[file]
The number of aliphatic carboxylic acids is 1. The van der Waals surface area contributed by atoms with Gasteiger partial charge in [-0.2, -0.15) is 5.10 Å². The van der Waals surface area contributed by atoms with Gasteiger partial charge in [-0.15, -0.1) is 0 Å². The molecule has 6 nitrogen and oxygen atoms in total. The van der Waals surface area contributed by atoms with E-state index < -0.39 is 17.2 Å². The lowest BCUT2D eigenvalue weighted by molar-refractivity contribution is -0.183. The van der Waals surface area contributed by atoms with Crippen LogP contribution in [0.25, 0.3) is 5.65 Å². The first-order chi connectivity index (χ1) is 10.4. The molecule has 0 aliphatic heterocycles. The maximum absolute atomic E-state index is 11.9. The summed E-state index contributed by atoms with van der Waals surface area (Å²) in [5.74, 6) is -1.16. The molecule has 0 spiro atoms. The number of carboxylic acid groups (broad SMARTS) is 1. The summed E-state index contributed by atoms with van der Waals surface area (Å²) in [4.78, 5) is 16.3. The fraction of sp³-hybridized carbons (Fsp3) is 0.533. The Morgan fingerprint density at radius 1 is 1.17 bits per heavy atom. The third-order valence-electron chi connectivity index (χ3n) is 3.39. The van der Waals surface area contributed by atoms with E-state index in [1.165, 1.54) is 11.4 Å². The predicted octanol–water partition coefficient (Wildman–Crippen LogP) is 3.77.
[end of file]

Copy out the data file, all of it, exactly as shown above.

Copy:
The number of aliphatic carboxylic acids is 1. The van der Waals surface area contributed by atoms with Gasteiger partial charge in [-0.2, -0.15) is 5.10 Å². The van der Waals surface area contributed by atoms with Gasteiger partial charge in [-0.15, -0.1) is 0 Å². The molecule has 6 nitrogen and oxygen atoms in total. The van der Waals surface area contributed by atoms with E-state index < -0.39 is 17.2 Å². The lowest BCUT2D eigenvalue weighted by molar-refractivity contribution is -0.183. The van der Waals surface area contributed by atoms with Crippen LogP contribution in [0.25, 0.3) is 5.65 Å². The first-order chi connectivity index (χ1) is 10.4. The molecule has 0 aliphatic heterocycles. The maximum absolute atomic E-state index is 11.9. The summed E-state index contributed by atoms with van der Waals surface area (Å²) in [5.74, 6) is -1.16. The molecule has 0 spiro atoms. The number of carboxylic acid groups (broad SMARTS) is 1. The summed E-state index contributed by atoms with van der Waals surface area (Å²) in [4.78, 5) is 16.3. The fraction of sp³-hybridized carbons (Fsp3) is 0.533. The Morgan fingerprint density at radius 1 is 1.17 bits per heavy atom. The third-order valence-electron chi connectivity index (χ3n) is 3.39. The van der Waals surface area contributed by atoms with E-state index in [1.165, 1.54) is 11.4 Å². The predicted octanol–water partition coefficient (Wildman–Crippen LogP) is 3.77.